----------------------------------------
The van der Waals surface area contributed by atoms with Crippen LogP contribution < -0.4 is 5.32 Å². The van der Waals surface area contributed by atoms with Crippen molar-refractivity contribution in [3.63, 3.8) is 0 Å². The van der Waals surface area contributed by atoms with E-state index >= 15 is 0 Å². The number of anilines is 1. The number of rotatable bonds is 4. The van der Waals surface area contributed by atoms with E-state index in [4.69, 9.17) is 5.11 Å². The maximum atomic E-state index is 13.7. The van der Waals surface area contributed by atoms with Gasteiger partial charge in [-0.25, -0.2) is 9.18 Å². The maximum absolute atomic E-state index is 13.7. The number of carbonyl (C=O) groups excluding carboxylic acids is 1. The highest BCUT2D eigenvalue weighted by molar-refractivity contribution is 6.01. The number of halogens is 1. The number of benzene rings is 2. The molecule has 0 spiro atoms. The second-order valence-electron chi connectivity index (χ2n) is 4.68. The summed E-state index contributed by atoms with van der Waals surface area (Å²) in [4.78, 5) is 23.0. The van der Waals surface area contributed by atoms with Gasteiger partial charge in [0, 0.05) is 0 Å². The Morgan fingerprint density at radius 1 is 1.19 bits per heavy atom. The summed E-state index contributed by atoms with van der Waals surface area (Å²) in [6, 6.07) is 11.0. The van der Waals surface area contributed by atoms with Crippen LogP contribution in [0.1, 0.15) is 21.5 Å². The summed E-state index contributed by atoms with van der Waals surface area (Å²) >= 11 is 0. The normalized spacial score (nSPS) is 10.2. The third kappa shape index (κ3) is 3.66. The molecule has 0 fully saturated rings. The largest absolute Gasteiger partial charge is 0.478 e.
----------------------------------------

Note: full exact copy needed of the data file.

The van der Waals surface area contributed by atoms with Crippen LogP contribution < -0.4 is 5.32 Å². The van der Waals surface area contributed by atoms with Crippen molar-refractivity contribution in [3.63, 3.8) is 0 Å². The van der Waals surface area contributed by atoms with E-state index >= 15 is 0 Å². The number of anilines is 1. The number of rotatable bonds is 4. The van der Waals surface area contributed by atoms with E-state index in [4.69, 9.17) is 5.11 Å². The maximum atomic E-state index is 13.7. The van der Waals surface area contributed by atoms with Gasteiger partial charge in [-0.25, -0.2) is 9.18 Å². The maximum absolute atomic E-state index is 13.7. The number of carbonyl (C=O) groups excluding carboxylic acids is 1. The highest BCUT2D eigenvalue weighted by molar-refractivity contribution is 6.01. The number of halogens is 1. The number of benzene rings is 2. The molecule has 0 spiro atoms. The second-order valence-electron chi connectivity index (χ2n) is 4.68. The summed E-state index contributed by atoms with van der Waals surface area (Å²) in [4.78, 5) is 23.0. The van der Waals surface area contributed by atoms with Gasteiger partial charge in [0, 0.05) is 0 Å². The Morgan fingerprint density at radius 1 is 1.19 bits per heavy atom. The summed E-state index contributed by atoms with van der Waals surface area (Å²) in [6, 6.07) is 11.0. The van der Waals surface area contributed by atoms with Crippen LogP contribution in [0.1, 0.15) is 21.5 Å². The summed E-state index contributed by atoms with van der Waals surface area (Å²) >= 11 is 0. The normalized spacial score (nSPS) is 10.2. The third kappa shape index (κ3) is 3.66. The molecule has 0 fully saturated rings. The largest absolute Gasteiger partial charge is 0.478 e.